Function of front foot in Treflip

Last updated: 2023/05/26

What does the front foot do in Treflip?

It holds down the board and it does NOT flick it.

We have been saying different things about the function of the front foot in Treflips. In fact, there's no such thing as a unique way to use the front foot and it does vary depending on skaters' preference. This time, I will be showing you how I use my front foot in my Treflips.


Treflip flips without the front foot flicking it.

In an experiment we will talk about on this page, you can see my board flips without a part of the board where you'd flick when you kickflip. This should prove that my board flips NOT because of my front foot.

While the back foot applies the scoop, the front foot has to hold down the board.

Without the front foot, the board would start flipping over as soon as you touch the tail, let alone scooping it. So the front foot has to hold down the board before the backfoot completes the scooping motion.


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What do they say about it?

Different skaters say different things.

Whenever we talk about Treflips and how to use our front foot, we say different things. But what does it do?

  • It's all in the backfoot. The front foot is just a guide.
  • Front foot does not do anything.
  • Scoop as hard as possible.
  • Combine kickflip and 360 pop shove-it.
  • Learn kickflip first. But flick lightly, not too hard.

Why do they say different things?

Because of the complexity of the flip, even if I tried to show you what my front foot does, not only was it hard to show you what was happening, it was just not convincing. So let's drastically change the condition by cutting out a part of my skateboard and see what happens. Then, I might be able to give you a different perspective you didn't have before.


Previously on whythetrick

Throughout the previous episodes, I've been saying my front foot does not cause the flip in my Treflips. Instead, my board flips due to the spring of my rear truck. And although I could use my front foot to flip my board, not only do I find it feasible, but easier to cause the flip without using my front foot by being able to focus only on the movement of my back foot.

Is there a right way to Treflip?

I'm not saying either of these ways is better than the other. And whether to use the front foot or not comes down to your preference and set up your board. So I'll just be talking about how it is possible to Treflip for me without using my front foot. I'm just removing this part to ensure my front foot is not causing the flip.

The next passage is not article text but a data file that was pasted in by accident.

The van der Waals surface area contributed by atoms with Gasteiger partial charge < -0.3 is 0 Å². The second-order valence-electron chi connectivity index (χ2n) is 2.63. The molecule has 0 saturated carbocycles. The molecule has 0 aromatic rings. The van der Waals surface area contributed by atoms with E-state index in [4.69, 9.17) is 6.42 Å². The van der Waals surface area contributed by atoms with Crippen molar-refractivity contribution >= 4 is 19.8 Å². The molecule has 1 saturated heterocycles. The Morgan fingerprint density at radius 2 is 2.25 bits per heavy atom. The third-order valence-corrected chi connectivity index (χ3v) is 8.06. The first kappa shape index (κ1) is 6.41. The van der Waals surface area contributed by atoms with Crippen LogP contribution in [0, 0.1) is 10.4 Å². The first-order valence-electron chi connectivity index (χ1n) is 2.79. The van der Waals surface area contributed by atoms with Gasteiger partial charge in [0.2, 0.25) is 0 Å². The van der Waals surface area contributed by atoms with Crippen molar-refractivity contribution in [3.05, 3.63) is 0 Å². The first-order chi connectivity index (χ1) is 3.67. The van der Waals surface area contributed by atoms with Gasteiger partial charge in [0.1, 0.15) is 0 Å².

Cutting the side of my deck

So I decided to cut down the side of my deck. I feel sorry for almost skateboards for wasting their product like this. As you can see, I couldn't cut through a part around the front truck due to a carbon disk embedded around it. Anyway, there's no way my front foot cause any flick anymore. Even if my front foot tries to flick it by any chance, there's no place to flick it in the first place.


Moment of truth

Moment of truth. Although it was uncomfortable, unstable, and uncontrollable at first, I could flip my board without any problem in the end. Without having any place to flick, my front foot can not be causing the flip. So I think it's safe to say this proves that my front foot does not cause the flip in my Treflips.

So why does it flip?

Instead, it is my backfoot that plays the role: It scoops the tail so that I can pinch down the rear truck. By doing this, you can let the rear truck store energy to go back to its original state, which, when released, causes the flip. If you'd like to know more about the scoop, please check out the "How do Treflips REALLY work?"

Function of front foot

Does the result of the experiment mean the front foot does nothing?

Yes, It does play an important role. Without the front foot holding down the board, the board shall start tilting over when you touch the tail. For the back foot to pinch down the rear truck deep enough, the front foot has to hold the board's movement before the backfoot completes the scooping motion.

What'd happen without front foot

Think about it: If you push down the tail without the front foot, the board flips over before it has any chance to pinch down the rear truck, right? So try considering the front foot as a sort of counter weight.


#1 Crouch down with weight on front foot

As I approach and crouch down, I put most of my weight on my front foot. While my head and weight being over my front foot, I can hold down my board effectively. AND what's more important: I can release the pressure at the same time as I jump up.

#2 Start jumping up

And then, I start jumping up. Meanwhile, my front foot keeps on holding down the board.

#3 Scoop

When my body has momentum to go up, I finally scoop. And by this time, my front foot practically is not in touch with my board anymore. If you want, you could also add some style to it by extending your front foot.


How it FEELS to me

When I Treflip, I really don't pay even the slightest attention to whatever my front foot does. When I jump, the center of mass of my body brings my front foot with it. So I can release the pressure of my front foot without even thinking about lifting it.

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